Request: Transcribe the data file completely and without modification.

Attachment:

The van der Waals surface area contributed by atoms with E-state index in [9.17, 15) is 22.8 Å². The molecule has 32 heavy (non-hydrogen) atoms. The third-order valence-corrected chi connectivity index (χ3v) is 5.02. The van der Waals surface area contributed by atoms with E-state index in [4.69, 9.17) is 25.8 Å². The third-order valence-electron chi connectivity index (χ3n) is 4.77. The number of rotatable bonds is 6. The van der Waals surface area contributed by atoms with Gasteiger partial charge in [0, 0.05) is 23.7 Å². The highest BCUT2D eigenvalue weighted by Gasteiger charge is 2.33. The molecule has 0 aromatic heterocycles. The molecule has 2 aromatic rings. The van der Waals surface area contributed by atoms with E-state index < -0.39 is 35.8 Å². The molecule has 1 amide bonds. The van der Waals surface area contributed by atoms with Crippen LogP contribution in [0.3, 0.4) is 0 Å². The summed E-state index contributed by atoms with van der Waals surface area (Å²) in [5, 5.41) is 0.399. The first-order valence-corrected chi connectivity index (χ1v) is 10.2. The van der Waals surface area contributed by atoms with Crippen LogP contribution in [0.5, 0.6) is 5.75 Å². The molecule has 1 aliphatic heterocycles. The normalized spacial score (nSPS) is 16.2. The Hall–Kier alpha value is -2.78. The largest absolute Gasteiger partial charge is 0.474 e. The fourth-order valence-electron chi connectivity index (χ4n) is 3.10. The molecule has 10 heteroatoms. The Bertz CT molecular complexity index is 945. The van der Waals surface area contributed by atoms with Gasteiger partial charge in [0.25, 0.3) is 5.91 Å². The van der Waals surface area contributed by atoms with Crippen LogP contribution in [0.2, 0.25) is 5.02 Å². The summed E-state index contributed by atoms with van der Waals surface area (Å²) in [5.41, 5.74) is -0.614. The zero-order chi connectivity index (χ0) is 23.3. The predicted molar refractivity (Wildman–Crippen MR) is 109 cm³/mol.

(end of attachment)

The van der Waals surface area contributed by atoms with E-state index in [9.17, 15) is 22.8 Å². The molecule has 32 heavy (non-hydrogen) atoms. The third-order valence-corrected chi connectivity index (χ3v) is 5.02. The van der Waals surface area contributed by atoms with E-state index in [4.69, 9.17) is 25.8 Å². The third-order valence-electron chi connectivity index (χ3n) is 4.77. The number of rotatable bonds is 6. The van der Waals surface area contributed by atoms with Gasteiger partial charge in [0, 0.05) is 23.7 Å². The highest BCUT2D eigenvalue weighted by Gasteiger charge is 2.33. The molecule has 0 aromatic heterocycles. The molecule has 2 aromatic rings. The van der Waals surface area contributed by atoms with E-state index < -0.39 is 35.8 Å². The molecule has 1 amide bonds. The van der Waals surface area contributed by atoms with Crippen LogP contribution in [0.3, 0.4) is 0 Å². The summed E-state index contributed by atoms with van der Waals surface area (Å²) in [5, 5.41) is 0.399. The first-order valence-corrected chi connectivity index (χ1v) is 10.2. The van der Waals surface area contributed by atoms with Crippen LogP contribution in [0.5, 0.6) is 5.75 Å². The molecule has 1 aliphatic heterocycles. The normalized spacial score (nSPS) is 16.2. The Hall–Kier alpha value is -2.78. The largest absolute Gasteiger partial charge is 0.474 e. The fourth-order valence-electron chi connectivity index (χ4n) is 3.10. The molecule has 10 heteroatoms. The Bertz CT molecular complexity index is 945. The van der Waals surface area contributed by atoms with Gasteiger partial charge in [0.25, 0.3) is 5.91 Å². The van der Waals surface area contributed by atoms with Crippen LogP contribution in [0.2, 0.25) is 5.02 Å². The summed E-state index contributed by atoms with van der Waals surface area (Å²) in [5.41, 5.74) is -0.614. The zero-order chi connectivity index (χ0) is 23.3. The predicted molar refractivity (Wildman–Crippen MR) is 109 cm³/mol.